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A Shadow of Suspicion Hangs Over Tour de France

France in the summer is one of the world's top tourist destinations. Many visitors come specifically to watch the Tour de France, which begins on July 7th. It is the most prestigious, professional cycling event in the world and the world's biggest free sporting event. Thousands of spectators line city streets, rural roads and mountain passes for the 23-day race of more than 3,500 kilometers. While fan interest remains high, the sport has been tarnished by a number of scandals involving athletes using performance-enhancing drugs to gain a competitive edge. VOA's Brian Padden reports on the organizer’s efforts to keep the Tour de France clean and fair.

Thousands of people are expected to watch the best cyclists in the world compete in the Tour de France. The race begins in London this year, runs through the beautiful French countryside, across the rugged Alps and Pyrenees and finishes along the Champs-Élysées in Paris. Yet with the start of the 2007 Tour de France just days away, there is still no clear declared winner from the 2006 race.

American Floyd Landis won a dramatic come-from-behind victory last year, then was accused of testing positive for performance enhancement drugs by the International Cycling Union. "I am not in any doping process."

Landis maintains his innocence and is fighting the decision in court. A sporting event without a clear winner is a sport in trouble. Tour organizers are concerned that the growing number of cyclists accused of using steroids will lead to public disenchantment with the race.

The UCI, or International Cycling Union, oversees the competition. UCI President Pat McQuaid says his organization is committed to cleaning up the Tour de France. "From the UCI's point of view we operate a zero tolerance policy. The UCI will not tolerate any individual or an organization to cause damages to our sport through unethical practices."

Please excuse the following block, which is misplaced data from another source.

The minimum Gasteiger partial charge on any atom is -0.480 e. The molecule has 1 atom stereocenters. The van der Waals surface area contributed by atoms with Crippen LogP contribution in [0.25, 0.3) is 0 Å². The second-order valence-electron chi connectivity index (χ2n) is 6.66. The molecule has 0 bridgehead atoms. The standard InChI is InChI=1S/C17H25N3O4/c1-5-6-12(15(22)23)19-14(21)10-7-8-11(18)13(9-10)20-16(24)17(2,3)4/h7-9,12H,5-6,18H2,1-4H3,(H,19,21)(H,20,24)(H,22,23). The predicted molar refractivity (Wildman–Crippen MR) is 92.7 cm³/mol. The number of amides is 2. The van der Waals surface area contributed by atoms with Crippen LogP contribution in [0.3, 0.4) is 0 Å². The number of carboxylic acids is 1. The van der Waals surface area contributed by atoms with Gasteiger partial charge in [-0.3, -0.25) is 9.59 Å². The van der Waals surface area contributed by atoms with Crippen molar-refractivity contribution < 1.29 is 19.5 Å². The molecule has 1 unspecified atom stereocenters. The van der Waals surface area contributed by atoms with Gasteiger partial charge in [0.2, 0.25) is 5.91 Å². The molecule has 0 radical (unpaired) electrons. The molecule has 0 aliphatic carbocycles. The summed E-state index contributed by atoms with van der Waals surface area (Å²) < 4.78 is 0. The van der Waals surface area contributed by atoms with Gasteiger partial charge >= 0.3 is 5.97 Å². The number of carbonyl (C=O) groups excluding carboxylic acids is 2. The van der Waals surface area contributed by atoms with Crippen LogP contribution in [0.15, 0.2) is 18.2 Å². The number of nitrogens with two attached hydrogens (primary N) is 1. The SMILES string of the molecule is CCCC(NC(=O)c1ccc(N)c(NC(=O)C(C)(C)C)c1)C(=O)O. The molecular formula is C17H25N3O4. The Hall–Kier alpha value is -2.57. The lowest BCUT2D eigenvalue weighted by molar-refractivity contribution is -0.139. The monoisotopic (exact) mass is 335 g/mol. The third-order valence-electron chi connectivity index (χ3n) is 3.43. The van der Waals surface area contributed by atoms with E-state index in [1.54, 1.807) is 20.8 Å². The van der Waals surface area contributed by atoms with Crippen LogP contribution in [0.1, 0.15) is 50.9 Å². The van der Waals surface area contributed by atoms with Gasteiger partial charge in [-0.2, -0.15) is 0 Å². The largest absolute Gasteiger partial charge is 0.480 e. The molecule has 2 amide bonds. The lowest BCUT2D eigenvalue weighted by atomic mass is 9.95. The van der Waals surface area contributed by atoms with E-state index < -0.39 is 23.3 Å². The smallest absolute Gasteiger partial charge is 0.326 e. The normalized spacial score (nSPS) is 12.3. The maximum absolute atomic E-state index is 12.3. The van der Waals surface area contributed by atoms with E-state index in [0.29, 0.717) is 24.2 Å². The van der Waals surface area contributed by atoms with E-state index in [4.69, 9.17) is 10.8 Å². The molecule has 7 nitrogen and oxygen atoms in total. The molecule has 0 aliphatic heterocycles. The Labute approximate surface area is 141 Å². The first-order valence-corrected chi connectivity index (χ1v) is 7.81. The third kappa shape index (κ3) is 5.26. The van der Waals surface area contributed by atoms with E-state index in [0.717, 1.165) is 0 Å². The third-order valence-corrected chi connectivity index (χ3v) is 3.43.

The UCI tests every rider in the Tour for banned substances prior to the race. Various cyclists are tested after every stage. And after the race the winner and top finishers are again tested.

Etienne Bonamy is editor of the French sports newspaper L'Equipe. He says these strict policies are needed to ensure the integrity and popularity of the race.

"Cycling is one of the sports where great progress is being made to combat doping. In order for people to remain passionate about the sport and to believe that this kind of human feat is possible, in a sport that is extremely hard on the body, they have to continue to believe."

Bonamy also says the rules concerning what drugs an athlete can take are complex and sometimes confusing. He says, to win the Tour de France today, a cyclist will need a good manager, a good trainer and a good lawyer.